A Snapshot of Social Media: Camera Phone Practices

This short piece of text was cowritten by Larissa Hjorth and Natalie Hendry, it is only a couple of pages long including the references, but it provides a really good starting point and summary of the relationship between the camera phone and social media. The ideas raised in this short piece of text, will both give me ideas to research and think about in relation to my research project and I can also use this reference section to identify other texts for me to read. In this blog post I have identified important quotes and ideas from this text and explored how I can relate them to my research project.


Contemporary social media just compress and spread ideas in a more accelerated and data heavy manner

Instagram as a social media encourages succinct visual expression, posting a singular image or video and an accompanying caption. The posting has become more free with recent updates and the development of accompanying apps which allow explorative video editing and the collage of multiple images. I have before likened Instagram to the dynamic of a postcard, particularly when the user has posted an image from the travel genre. However the digital form of this postcard dramatically changes the speed at which the material is received by the intended viewer, where a postcard might take days or weeks if the post is slow, with a sufficient internet connection an Instagram post can be made and uploaded within seconds. It is the speed of photography that has changed the nature of the practice and has encouraged some practitioners to revert to the slower process of analogue photography. Instagram has acknowledged this retro revival of the analogue image in the development of the app by offering a set of editing filters that apply a particular aesthetic to the image.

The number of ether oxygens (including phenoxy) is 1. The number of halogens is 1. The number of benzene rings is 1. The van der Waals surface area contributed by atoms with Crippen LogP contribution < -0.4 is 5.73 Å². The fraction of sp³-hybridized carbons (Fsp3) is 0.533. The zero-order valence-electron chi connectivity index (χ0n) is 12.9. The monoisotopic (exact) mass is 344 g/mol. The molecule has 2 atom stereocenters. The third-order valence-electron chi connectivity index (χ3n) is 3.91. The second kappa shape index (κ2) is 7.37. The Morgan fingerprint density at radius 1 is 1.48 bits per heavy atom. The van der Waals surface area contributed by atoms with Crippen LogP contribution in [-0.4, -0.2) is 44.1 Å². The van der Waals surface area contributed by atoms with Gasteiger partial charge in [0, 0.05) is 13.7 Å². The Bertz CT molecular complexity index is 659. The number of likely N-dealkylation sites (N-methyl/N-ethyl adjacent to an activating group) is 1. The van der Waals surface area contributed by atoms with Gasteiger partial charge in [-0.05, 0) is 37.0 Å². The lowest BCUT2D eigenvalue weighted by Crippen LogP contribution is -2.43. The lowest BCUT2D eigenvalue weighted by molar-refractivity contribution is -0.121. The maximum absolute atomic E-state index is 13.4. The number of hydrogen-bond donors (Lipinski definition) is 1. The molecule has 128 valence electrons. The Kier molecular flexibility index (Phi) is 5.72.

second generation camera phone apps can be understood in terms of “emplaced” visuality. Emplaced visuality puts a theory of movement at the center of our understanding of contemporary media practice.

This is where Larissa Hjorth has focused on her own ideas from a separate paper, which she wrote with other author Sarah Pink. First generation social media would resemble platforms such as Flickr, that were designed for users who had digital compact, bridge or SLR cameras, whereas second generation social media, such as Instagram are designed for users who take images using their camera phone. Rather than the social media being hosted on a website like Flickr and redeveloped to become an app, Instagram was designed to be an application for a smartphone before then being redesigned to be accessed from a laptop. Emplaced reality is closely linked to the portable nature of the smartphone/cameraphone, whereas photographers with cameras would go out to shoot and then come back home to edit and share, cameraphone users have the ability to shoot, edit and share in that one device. The fact that the device can connect to the Internet in almost any location, means that places that were previously dedicated to banal rituals of waiting such as travelling, have been changed to represent explorative periods of creativity.